Sound It Out: “20 Questions” #4 — Mara Rosenbloom

Another installment of the recurring “Sound It Out: 20 Questions” feature on, with an artist answering a survey inspired by the famous Proust Questionnaire…

(Mara Rosenbloom, performing in Valencia, Spain. Photo: Antonio Porcar,

Mara Rosenbloom, born in 1984 in Madison, Wisconsin, made a mark with her recent trio album Prairie Burn, earning a profile in The New York Times that declared the disc as “inserting her into the conversation alongside heavyweight contemporaries like Craig Taborn, Kris Davis and Matt Mitchell,” going on to describe her playing as marked by “rugged, two-handed counterpoint; dense smashes of harmony; and simmering blues improvisation.” Prairie Burn – featuring her alongside bassist Sean Conly and drummer Chad Taylor – is her third album, following two releases with her quartet (which included saxophonist Darius Jones). Mara studied with influential pianist-pedagogue Connie Crothers, along with benefiting from mentoring by piano sage Cooper-Moore. In that New York Times profile of Mara, Cooper-Moore said: “Playing with her, I heard how quickly she responds: grabbing new ideas, without ever getting away from herself. That made me very happy. It’s rare that I go home after playing a gig and say, ‘Wow’.” Mara made her Sound It Out debut in December 2016, leading her trio with Conly and Taylor. She returns to help launch the sixth season of the series on September 22, 2017, performing in a double-bill: first, in a duo with Cooper-Moore; and then in a new quartet with Cooper-Moore, cellist Nioka Workman and drummer Michael Wimberly. — BB

  1. What was the first jazz album you fell in love with and stayed in love with?

Criss-Cross by Thelonious Monk

  1. What do you think is one of the most overrated jazz albums ever?

I support jazz albums getting high ratings, period. 

  1. What’s one of your all-time favorite non-jazz albums?

What Cha’ Gonna do for Me by Chaka Khan. 

  1. What’s the last album you listened to from beginning to end – and did you like it?

Live at 475 Kent by Connie Crothers & Michael Bisio – so good. 

  1. What’s your favorite film score?

Fried Green Tomatoes by Thomas Newman.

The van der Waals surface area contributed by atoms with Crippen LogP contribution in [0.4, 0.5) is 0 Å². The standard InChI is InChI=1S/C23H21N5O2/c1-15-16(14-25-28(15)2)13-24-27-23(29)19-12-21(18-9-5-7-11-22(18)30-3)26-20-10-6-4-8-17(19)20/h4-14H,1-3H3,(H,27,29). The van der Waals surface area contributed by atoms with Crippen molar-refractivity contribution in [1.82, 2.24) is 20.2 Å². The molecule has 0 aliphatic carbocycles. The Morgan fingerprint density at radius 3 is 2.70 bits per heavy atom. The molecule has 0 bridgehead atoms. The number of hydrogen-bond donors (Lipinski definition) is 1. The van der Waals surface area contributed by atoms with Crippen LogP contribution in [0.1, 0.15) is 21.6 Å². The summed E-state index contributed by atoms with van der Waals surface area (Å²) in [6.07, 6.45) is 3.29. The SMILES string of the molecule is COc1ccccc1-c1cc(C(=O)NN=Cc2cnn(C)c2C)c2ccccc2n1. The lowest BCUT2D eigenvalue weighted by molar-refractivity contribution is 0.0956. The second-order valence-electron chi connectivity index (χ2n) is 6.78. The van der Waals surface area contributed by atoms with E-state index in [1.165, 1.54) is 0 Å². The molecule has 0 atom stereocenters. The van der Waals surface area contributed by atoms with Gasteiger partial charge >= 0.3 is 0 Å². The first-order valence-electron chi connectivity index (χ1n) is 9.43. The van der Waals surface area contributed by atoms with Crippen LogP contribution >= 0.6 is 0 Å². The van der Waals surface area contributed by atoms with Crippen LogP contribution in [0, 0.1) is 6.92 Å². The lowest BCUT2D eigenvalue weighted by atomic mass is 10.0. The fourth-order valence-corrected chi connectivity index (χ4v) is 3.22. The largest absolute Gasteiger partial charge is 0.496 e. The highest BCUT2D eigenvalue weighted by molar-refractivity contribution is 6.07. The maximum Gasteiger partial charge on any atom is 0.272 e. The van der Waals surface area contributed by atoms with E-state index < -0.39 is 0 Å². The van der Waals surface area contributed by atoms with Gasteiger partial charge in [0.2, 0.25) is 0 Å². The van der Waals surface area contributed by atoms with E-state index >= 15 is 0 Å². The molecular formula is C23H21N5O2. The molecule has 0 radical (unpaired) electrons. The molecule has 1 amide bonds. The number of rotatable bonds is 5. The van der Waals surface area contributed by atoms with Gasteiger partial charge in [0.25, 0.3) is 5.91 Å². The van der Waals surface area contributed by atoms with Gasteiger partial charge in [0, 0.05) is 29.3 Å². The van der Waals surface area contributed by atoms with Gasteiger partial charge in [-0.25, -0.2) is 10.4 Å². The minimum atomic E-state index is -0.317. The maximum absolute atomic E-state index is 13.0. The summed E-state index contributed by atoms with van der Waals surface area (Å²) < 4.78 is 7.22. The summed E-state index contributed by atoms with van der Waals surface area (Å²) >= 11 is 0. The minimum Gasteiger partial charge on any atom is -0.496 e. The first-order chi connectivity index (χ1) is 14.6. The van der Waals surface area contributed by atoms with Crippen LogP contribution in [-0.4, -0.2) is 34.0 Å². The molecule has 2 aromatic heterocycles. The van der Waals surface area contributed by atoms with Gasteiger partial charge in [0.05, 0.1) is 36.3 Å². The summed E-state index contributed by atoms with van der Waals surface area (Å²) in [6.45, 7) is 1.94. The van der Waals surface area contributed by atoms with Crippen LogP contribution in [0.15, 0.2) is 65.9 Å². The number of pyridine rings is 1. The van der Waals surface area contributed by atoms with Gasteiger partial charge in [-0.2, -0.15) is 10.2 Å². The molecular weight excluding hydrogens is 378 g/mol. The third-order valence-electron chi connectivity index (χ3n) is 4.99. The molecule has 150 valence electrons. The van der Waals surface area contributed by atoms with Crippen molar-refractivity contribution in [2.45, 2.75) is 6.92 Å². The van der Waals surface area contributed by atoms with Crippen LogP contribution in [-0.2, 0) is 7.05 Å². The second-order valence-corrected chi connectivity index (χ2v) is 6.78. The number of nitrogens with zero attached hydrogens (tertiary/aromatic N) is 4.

1. What was the most recent concert – of any genre – that made you fall in love with music all over again?

The duo of Angelica Sanchez & Pheeroan Aklaff at Korzo, Brooklyn. Although I had not fallen out of love with music, it was that kind of energizing. 

  1. What’s your favorite quote about music?

Words, truth, beauty, love – they merge. And when they do, we are free. That’s freedom. When we create music, it’s always from love. We don’t need to think about truth, we don’t need to search for beauty; it’s all in that love…” — Connie Crothers

  1. If you could have a drink with any artist of the past (beyond music), who would it be?

Poet-essayist Adrienne Rich. 

  1. What are the top three tools of your trade?

Lungs, left hand, right hand. 

  1. What’s your most indispensable piece of technology that isn’t music-oriented?

My stovetop Brikka espresso pot. 

  1. What are your top media sources of writing/opinion/news about music?

It’s mostly word of mouth for me on current music. But Unnameable Books in Prospect Heights, Brooklyn, always has great books popping up on their used music shelf. I first grabbed Amiri Baraka’s Blues People there, along with a great biography of Muddy Waters, Ben Sidran’s book of interviews with jazz musicians, an out-of-print book of blues melodies with amazing photos, a compilation of essays by and stories about Paul Robeson, a very interesting study on the role of country music in rural communities…

  1. What non-musical/non-technological quality is most important to being an enduringly creative musician?

It’s all musical. Love.

  1. What living person do you most admire – and what’s one quality he or she has that you most admire?

I can’t say most. There are so many people I admire: artists, activists, kind hearts, teachers, scientists, gardeners, people who make delicious foods – anyone working to make this world a more open, joy-filled, love-inspired place. 

  1. What living person do you most despise – and what one quality he or she has that you most despise?

I wouldn’t use the word despise. I feel heartsick for people who have become so consumed by fear and greed that they disseminate and incite hatred in the world. Sexism, racism, domination, violence – I despise these things yet still believe that all individuals are capable of letting these things go. 

  1. What’s your favorite place in the world?

Probably sitting at the piano, or anywhere with my wife. In three words, I would describe the feeling as “where I belong.”

  1. If you could live in another time period, when would that be?

I wouldn’t want to live in another time period. But I would love to just go back 20, 30, 40, 50 years in New York City, to see what the scene was like when some of the artists who inspired me arrived here. I’d like to meet those people right at that time.

  1. What book would you most like to read again?

Probably every book I’ve ever read about history – I wish I retained this information better. Also Skin by Dorothy Allison. Somebody has my copy of this book… 

  1. What film haven’t you seen that you feel like you should?

Dancer in the Dark.

  1. What aspect of the past do you miss most – and what’s one thing you look forward to about the future that doesn’t yet exist?

I miss, maybe, the carefree feeling that comes with innocence; but I look forward to the openness that comes with wisdom. 

  1. What would you like your last meal to consist of – and cooked by whom?‎

Breakfast – sourdough toast, sautéed greens, cherry tomatoes, fried egg over easy and a double espresso. I’d make it myself.